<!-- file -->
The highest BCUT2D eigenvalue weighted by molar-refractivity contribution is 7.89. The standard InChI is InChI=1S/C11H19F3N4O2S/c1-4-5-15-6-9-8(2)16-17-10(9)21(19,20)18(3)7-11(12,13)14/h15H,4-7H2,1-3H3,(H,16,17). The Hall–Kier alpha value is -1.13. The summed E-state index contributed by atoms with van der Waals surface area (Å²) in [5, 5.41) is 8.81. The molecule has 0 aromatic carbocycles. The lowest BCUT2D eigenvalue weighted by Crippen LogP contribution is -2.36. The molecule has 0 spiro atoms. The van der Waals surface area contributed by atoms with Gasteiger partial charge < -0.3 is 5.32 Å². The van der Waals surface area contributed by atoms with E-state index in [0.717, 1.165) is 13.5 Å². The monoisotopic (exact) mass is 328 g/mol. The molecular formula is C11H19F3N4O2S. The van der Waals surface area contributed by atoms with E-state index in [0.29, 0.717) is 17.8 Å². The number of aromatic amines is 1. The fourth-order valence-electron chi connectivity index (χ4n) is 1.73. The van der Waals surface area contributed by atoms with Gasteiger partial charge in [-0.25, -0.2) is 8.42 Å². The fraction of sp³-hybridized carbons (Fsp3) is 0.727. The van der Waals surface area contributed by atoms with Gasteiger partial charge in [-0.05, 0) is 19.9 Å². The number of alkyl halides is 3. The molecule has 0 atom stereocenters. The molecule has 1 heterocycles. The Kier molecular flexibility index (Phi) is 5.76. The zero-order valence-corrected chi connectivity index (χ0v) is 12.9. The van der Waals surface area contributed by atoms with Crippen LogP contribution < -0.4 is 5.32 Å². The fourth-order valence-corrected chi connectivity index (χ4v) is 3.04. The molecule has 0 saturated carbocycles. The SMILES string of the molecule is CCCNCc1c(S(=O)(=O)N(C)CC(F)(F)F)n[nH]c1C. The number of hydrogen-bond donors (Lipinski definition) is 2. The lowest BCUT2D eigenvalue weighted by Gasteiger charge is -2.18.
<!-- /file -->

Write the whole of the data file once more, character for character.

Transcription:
The highest BCUT2D eigenvalue weighted by molar-refractivity contribution is 7.89. The standard InChI is InChI=1S/C11H19F3N4O2S/c1-4-5-15-6-9-8(2)16-17-10(9)21(19,20)18(3)7-11(12,13)14/h15H,4-7H2,1-3H3,(H,16,17). The Hall–Kier alpha value is -1.13. The summed E-state index contributed by atoms with van der Waals surface area (Å²) in [5, 5.41) is 8.81. The molecule has 0 aromatic carbocycles. The lowest BCUT2D eigenvalue weighted by Crippen LogP contribution is -2.36. The molecule has 0 spiro atoms. The van der Waals surface area contributed by atoms with Gasteiger partial charge < -0.3 is 5.32 Å². The van der Waals surface area contributed by atoms with E-state index in [0.717, 1.165) is 13.5 Å². The monoisotopic (exact) mass is 328 g/mol. The molecular formula is C11H19F3N4O2S. The van der Waals surface area contributed by atoms with E-state index in [0.29, 0.717) is 17.8 Å². The number of aromatic amines is 1. The fourth-order valence-electron chi connectivity index (χ4n) is 1.73. The van der Waals surface area contributed by atoms with Gasteiger partial charge in [-0.25, -0.2) is 8.42 Å². The fraction of sp³-hybridized carbons (Fsp3) is 0.727. The van der Waals surface area contributed by atoms with Gasteiger partial charge in [-0.05, 0) is 19.9 Å². The number of alkyl halides is 3. The molecule has 0 atom stereocenters. The molecule has 1 heterocycles. The Kier molecular flexibility index (Phi) is 5.76. The zero-order valence-corrected chi connectivity index (χ0v) is 12.9. The van der Waals surface area contributed by atoms with Crippen LogP contribution < -0.4 is 5.32 Å². The fourth-order valence-corrected chi connectivity index (χ4v) is 3.04. The molecule has 0 saturated carbocycles. The SMILES string of the molecule is CCCNCc1c(S(=O)(=O)N(C)CC(F)(F)F)n[nH]c1C. The number of hydrogen-bond donors (Lipinski definition) is 2. The lowest BCUT2D eigenvalue weighted by Gasteiger charge is -2.18.